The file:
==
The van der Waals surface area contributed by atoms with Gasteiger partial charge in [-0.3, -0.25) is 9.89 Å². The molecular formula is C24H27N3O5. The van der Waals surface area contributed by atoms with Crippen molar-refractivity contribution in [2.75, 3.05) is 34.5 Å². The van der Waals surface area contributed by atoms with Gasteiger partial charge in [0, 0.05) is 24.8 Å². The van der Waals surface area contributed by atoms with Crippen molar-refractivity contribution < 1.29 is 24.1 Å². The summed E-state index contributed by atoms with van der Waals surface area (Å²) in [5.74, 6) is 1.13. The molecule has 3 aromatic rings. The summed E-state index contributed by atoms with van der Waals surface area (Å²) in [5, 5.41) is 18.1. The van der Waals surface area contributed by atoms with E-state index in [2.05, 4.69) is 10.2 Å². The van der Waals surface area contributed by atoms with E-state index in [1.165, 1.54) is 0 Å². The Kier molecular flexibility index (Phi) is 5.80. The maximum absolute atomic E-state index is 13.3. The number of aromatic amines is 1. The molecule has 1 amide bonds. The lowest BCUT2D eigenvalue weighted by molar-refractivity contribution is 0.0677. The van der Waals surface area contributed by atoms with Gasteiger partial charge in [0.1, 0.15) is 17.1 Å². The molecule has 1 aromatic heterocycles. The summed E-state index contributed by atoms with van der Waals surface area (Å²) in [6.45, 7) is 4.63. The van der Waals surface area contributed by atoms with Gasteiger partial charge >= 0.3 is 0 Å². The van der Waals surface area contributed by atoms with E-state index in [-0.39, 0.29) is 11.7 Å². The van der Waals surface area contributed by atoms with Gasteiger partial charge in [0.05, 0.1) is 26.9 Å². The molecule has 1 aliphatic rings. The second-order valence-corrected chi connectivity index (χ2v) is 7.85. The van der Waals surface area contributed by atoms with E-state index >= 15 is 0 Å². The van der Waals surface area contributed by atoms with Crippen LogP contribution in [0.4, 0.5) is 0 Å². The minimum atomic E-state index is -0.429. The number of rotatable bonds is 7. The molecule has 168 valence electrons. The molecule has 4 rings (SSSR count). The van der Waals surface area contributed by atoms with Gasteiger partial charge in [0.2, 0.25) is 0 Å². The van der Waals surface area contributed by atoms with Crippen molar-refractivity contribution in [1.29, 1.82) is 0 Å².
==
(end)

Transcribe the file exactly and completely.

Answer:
The van der Waals surface area contributed by atoms with Gasteiger partial charge in [-0.3, -0.25) is 9.89 Å². The molecular formula is C24H27N3O5. The van der Waals surface area contributed by atoms with Crippen molar-refractivity contribution in [2.75, 3.05) is 34.5 Å². The van der Waals surface area contributed by atoms with Gasteiger partial charge in [0, 0.05) is 24.8 Å². The van der Waals surface area contributed by atoms with Crippen molar-refractivity contribution < 1.29 is 24.1 Å². The summed E-state index contributed by atoms with van der Waals surface area (Å²) in [5.74, 6) is 1.13. The molecule has 3 aromatic rings. The summed E-state index contributed by atoms with van der Waals surface area (Å²) in [5, 5.41) is 18.1. The van der Waals surface area contributed by atoms with E-state index in [2.05, 4.69) is 10.2 Å². The van der Waals surface area contributed by atoms with E-state index in [1.165, 1.54) is 0 Å². The Kier molecular flexibility index (Phi) is 5.80. The maximum absolute atomic E-state index is 13.3. The number of aromatic amines is 1. The molecule has 1 amide bonds. The lowest BCUT2D eigenvalue weighted by molar-refractivity contribution is 0.0677. The van der Waals surface area contributed by atoms with Gasteiger partial charge in [0.1, 0.15) is 17.1 Å². The molecule has 1 aromatic heterocycles. The summed E-state index contributed by atoms with van der Waals surface area (Å²) in [6.45, 7) is 4.63. The van der Waals surface area contributed by atoms with Gasteiger partial charge >= 0.3 is 0 Å². The van der Waals surface area contributed by atoms with E-state index in [-0.39, 0.29) is 11.7 Å². The van der Waals surface area contributed by atoms with Gasteiger partial charge in [0.05, 0.1) is 26.9 Å². The molecule has 1 aliphatic rings. The second-order valence-corrected chi connectivity index (χ2v) is 7.85. The van der Waals surface area contributed by atoms with E-state index >= 15 is 0 Å². The van der Waals surface area contributed by atoms with Crippen LogP contribution in [0.4, 0.5) is 0 Å². The minimum atomic E-state index is -0.429. The number of rotatable bonds is 7. The molecule has 168 valence electrons. The molecule has 4 rings (SSSR count). The van der Waals surface area contributed by atoms with Gasteiger partial charge in [0.2, 0.25) is 0 Å². The van der Waals surface area contributed by atoms with Crippen molar-refractivity contribution in [1.29, 1.82) is 0 Å².